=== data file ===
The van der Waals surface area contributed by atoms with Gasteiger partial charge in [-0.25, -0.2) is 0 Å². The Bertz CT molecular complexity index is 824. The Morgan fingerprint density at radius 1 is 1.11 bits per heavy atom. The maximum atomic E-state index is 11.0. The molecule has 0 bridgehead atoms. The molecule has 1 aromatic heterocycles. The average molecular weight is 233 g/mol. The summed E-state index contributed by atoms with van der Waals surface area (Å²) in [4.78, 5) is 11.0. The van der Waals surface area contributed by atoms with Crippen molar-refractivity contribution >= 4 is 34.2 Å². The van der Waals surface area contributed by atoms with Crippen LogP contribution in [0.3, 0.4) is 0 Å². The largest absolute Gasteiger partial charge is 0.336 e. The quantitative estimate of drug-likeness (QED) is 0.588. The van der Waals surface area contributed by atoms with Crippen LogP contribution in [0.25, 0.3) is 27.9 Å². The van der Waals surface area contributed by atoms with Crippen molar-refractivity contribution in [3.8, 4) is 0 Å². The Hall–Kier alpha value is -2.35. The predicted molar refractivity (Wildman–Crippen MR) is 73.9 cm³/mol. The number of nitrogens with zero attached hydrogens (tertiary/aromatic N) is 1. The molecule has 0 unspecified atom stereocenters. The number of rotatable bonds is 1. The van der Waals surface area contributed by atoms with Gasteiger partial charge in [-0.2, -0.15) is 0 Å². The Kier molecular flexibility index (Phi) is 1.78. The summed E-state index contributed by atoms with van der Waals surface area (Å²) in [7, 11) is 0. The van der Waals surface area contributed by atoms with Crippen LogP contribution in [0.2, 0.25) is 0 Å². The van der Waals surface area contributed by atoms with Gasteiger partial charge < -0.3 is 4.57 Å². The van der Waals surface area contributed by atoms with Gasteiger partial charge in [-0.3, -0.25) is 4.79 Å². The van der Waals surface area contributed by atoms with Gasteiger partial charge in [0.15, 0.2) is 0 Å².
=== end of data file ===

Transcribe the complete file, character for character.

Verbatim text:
The van der Waals surface area contributed by atoms with Gasteiger partial charge in [-0.25, -0.2) is 0 Å². The Bertz CT molecular complexity index is 824. The Morgan fingerprint density at radius 1 is 1.11 bits per heavy atom. The maximum atomic E-state index is 11.0. The molecule has 0 bridgehead atoms. The molecule has 1 aromatic heterocycles. The average molecular weight is 233 g/mol. The summed E-state index contributed by atoms with van der Waals surface area (Å²) in [4.78, 5) is 11.0. The van der Waals surface area contributed by atoms with Crippen molar-refractivity contribution >= 4 is 34.2 Å². The van der Waals surface area contributed by atoms with Crippen LogP contribution in [0.3, 0.4) is 0 Å². The largest absolute Gasteiger partial charge is 0.336 e. The quantitative estimate of drug-likeness (QED) is 0.588. The van der Waals surface area contributed by atoms with Crippen LogP contribution in [0.25, 0.3) is 27.9 Å². The van der Waals surface area contributed by atoms with Crippen molar-refractivity contribution in [3.8, 4) is 0 Å². The Hall–Kier alpha value is -2.35. The predicted molar refractivity (Wildman–Crippen MR) is 73.9 cm³/mol. The number of nitrogens with zero attached hydrogens (tertiary/aromatic N) is 1. The molecule has 0 unspecified atom stereocenters. The number of rotatable bonds is 1. The van der Waals surface area contributed by atoms with Gasteiger partial charge in [-0.2, -0.15) is 0 Å². The Kier molecular flexibility index (Phi) is 1.78. The summed E-state index contributed by atoms with van der Waals surface area (Å²) in [7, 11) is 0. The van der Waals surface area contributed by atoms with Crippen LogP contribution in [0.2, 0.25) is 0 Å². The van der Waals surface area contributed by atoms with Gasteiger partial charge < -0.3 is 4.57 Å². The van der Waals surface area contributed by atoms with Gasteiger partial charge in [-0.3, -0.25) is 4.79 Å². The van der Waals surface area contributed by atoms with Gasteiger partial charge in [0.15, 0.2) is 0 Å².